FCC Says Physics to Guide 6 GHz Decision as CTIA Proposes Relocating Incumbents
Tuesday, March 17, 2020 | Comments
FCC Chairman Ajit Pai said the commission will use “physics” and “sound engineering analysis” to decide on the best use of the 6 GHz band, while CTIA backed a report that suggested relocating fixed wireless incumbents to 7 or 8 GHz.

Pai responded to letters from lawmakers providing input on the FCC’s 2018 proposal to add unlicensed operations in the spectrum. Numerous public-safety and other mission-critical users have expressed concern that allowing unlicensed use in the band could interfere with their critical communications networks.

“At the end of the day, our decision on how to best use the 6 GHz band will be driven by a simple test: What is in the public interest?” Pai said in a March 6 letter to Sen. Deb Fischer. “We’ll answer that question not by reference to politics or press releases, but physics. In that regard, we’ve relied heavily on the career staff in our Office of Engineering and Technology. I have every confidence that they are up to the task of helping assess the appropriate path forward, given their multidecade track record in resolving complex spectrum matters. I look forward to receiving their recommendations and acting expeditiously on their final analysis of the record in this proceeding.”

The letter was in a response to a letter from Fischer and Sens. John Thune and Jerry Moran that encouraged the FCC to “move forward with new rules for unlicensed use in the 6 GHz band as soon as possible while protecting existing users of the band.” Pai said in his letter to Sen. Fischer that “the wide channels it could accommodate could dramatically expand the range of services available to consumers and enable innovators to think big as they develop the applications of the future.”

The letter in favor of unlicensed operations is in contrast to a 2019 letter from a group of 12 senators that said they have heard from critical infrastructure industries (CII) entities that are concerned the proposal doesn’t protect their mission-critical systems from harmful interference. “I remain optimistic that we will be able to develop a set of technical rules that will both safeguard incumbent users and allow for unlicensed operations,” Pai said in response to that group of senators.

Lawmakers, the Department of Energy and others have weighed on the mission-critical communications industry’s side to preserve the 6 GHz band for incumbents, but many large wireless companies are lobbying just as hard to open the band for consumer use. To that end, CTIA last month filed a report prepared by Comsearch that analyzes the potential to relocate licensed fixed incumbents and urged the FCC to adopt a further notice of proposed rulemaking on “licensing the upper portion of the 6 GHz band (6.525 – 7.125 GHz) while relocating incumbent users at the expense of winning bidders.”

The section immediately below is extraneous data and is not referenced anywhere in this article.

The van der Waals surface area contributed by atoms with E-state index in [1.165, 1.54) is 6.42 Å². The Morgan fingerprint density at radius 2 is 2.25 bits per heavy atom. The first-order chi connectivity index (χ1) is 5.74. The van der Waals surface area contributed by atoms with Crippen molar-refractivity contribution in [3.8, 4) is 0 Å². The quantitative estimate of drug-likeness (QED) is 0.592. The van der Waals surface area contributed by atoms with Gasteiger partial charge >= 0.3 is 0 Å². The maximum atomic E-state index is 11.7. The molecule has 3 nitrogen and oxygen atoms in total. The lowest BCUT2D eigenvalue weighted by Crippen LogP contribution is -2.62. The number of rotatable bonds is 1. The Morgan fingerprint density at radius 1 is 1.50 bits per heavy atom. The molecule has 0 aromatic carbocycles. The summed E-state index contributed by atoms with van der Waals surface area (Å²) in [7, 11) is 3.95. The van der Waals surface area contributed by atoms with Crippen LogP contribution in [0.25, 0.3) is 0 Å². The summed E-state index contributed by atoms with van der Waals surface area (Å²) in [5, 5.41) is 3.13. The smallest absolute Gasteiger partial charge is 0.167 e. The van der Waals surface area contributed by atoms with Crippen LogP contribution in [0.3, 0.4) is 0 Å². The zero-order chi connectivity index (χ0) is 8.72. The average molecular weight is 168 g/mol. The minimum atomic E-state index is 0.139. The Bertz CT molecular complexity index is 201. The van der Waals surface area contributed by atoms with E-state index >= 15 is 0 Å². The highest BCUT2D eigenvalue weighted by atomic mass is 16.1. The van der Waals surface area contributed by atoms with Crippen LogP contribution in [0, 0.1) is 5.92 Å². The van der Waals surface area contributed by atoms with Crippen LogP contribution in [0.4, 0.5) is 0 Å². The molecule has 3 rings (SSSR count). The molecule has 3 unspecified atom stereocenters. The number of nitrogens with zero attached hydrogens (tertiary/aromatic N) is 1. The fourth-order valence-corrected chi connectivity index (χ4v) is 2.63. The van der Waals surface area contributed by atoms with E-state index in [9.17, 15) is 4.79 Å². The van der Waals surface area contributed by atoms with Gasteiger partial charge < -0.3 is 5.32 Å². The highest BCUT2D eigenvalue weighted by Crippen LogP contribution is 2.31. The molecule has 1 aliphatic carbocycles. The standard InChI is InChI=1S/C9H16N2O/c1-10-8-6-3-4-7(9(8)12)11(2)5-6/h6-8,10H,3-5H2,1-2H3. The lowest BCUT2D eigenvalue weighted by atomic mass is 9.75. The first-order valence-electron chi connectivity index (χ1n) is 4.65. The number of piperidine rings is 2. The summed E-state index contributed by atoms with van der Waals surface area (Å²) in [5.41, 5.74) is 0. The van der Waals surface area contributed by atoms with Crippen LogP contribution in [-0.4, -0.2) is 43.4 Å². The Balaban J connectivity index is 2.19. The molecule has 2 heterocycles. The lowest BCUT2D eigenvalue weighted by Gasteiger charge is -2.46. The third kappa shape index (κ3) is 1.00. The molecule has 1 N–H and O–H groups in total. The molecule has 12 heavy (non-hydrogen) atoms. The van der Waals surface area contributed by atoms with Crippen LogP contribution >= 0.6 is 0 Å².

The report suggested “large-scale relocation of 6 GHz assignments into 7/8 GHz, to operate along with the approximately 9,000 federal assignments, appears feasible,” with a projected relocation cost to the new licensees of $2.8 billion, a small fraction of the potential value of the band, CTIA said.

The report made three main suggestions:
• Relocating fixed links out of the 6.525 – 7.125 GHz band would cost an estimated $148,291 per link for a total of $2.82 billion.
• Historic data of fixed assignments across the federal 7/8 GHz bands shows limited use (8,300 fixed assignments) and predicted flat growth. Channelization used for federal systems appears to fit well with the characteristics of nonfederal systems in the 6.525-7.125 GHz band.
• There are many shorter path lengths among the incumbent fixed links in the 6 GHz band, and these links could be candidates for relocation to the 11 GHz and 18 GHz bands. Moreover, the 11 GHz and 18 GHz bands “have sufficient channel bandwidth in most cases to accommodate shorter-length relocated paths[.]”

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